1821 – 1835

James Bonnin, William Farlar and John Goodinge

Robert Darley, Surveyor-Architect

Length Closure Ratio: 1 to 9.8

Width Closure Ratio: 1 to 2.3

Green 62 ft x 503 ft (1 to 8.1)

Face to Face Width: 127 ft (29m)

Face to Face Length: 538 ft (164m)

Height Average: 3 to 5 stories (approx 55 ft) (16.8m)

Original Height: 3 Stories

Brompton Square

This rather severe square is actually a long rectangle with one rounded end and a gateway leading over to Ennismore Gardens. Brompton Square is  immediately off busy Brompton Road which runs in front of Harrods. It is a very long square – too long from a permeability standpoint. But the width is very pleasant looking across the green., and the most successful dimension of the entire project. The overall ensemble is disrupted by later vertical additions of two additional stories, and the long stretch of modest housing is unbroken in terms of the architectural treatment. There is no real modulation to break the severe horizontality.

The curving terminus actually provokes a strong sense of belonging. The extremely tight relationship between doorway and curb (approximately 10 feet (3m) further draws the two primary opposing building facades into a tight closure, face to face. Unfortunately, the columned porches only embellish a few of the current houses, and there is no special articulation at the ends.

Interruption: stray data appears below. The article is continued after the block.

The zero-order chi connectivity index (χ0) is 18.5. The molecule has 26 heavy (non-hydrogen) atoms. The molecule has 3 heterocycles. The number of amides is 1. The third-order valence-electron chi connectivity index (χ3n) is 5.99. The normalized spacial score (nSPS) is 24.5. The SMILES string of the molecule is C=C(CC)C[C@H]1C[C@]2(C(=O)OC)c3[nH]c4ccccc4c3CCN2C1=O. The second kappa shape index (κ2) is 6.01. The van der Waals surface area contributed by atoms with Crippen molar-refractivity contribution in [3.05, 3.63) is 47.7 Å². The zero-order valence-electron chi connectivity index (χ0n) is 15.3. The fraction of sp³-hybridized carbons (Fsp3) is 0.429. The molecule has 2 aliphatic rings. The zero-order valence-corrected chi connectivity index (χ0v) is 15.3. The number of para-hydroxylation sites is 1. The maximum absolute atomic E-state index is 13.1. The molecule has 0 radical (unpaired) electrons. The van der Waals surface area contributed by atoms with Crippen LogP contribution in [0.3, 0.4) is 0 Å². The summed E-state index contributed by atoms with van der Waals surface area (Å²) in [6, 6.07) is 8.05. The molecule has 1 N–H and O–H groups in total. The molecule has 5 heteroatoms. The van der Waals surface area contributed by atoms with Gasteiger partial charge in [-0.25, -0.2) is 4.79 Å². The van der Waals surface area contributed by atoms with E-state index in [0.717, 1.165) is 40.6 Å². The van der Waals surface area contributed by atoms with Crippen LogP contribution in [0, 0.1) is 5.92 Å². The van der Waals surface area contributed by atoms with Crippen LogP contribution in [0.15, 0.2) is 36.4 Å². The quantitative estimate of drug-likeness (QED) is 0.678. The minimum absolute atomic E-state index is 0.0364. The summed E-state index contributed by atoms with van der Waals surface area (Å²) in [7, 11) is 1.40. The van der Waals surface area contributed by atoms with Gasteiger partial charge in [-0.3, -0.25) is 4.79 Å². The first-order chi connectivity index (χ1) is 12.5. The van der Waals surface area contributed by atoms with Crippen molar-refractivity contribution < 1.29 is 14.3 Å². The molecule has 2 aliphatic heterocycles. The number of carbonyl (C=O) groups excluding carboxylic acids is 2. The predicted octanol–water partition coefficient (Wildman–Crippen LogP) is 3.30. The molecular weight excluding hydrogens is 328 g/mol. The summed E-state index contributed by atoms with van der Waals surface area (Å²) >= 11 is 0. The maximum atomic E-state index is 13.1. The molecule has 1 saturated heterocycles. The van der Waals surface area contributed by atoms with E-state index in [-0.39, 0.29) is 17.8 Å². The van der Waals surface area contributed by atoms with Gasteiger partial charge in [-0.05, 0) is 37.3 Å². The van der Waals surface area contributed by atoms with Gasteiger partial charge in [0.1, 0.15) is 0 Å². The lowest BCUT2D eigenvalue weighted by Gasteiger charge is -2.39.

brompton Square looking toward crescent terminus

The green itself is the most successful part, but would have been much improved if it had been divided into two equal pieces of approximately 230 feet each. Trees line the edges every 35 feet.

The land encompassing Brompton Square totaled 5 acres and had been earlier tenanted as a garden in the late 1700s. James Bonnin started building at the Brompton Road side in 1821 on a 99 year leasehold held by Ms. Mary Tatham Browne. Farlar soon purchased the whole freehold, granting many 97 years leases for the remaining houses. The crescent shaped terminus was constructed last.

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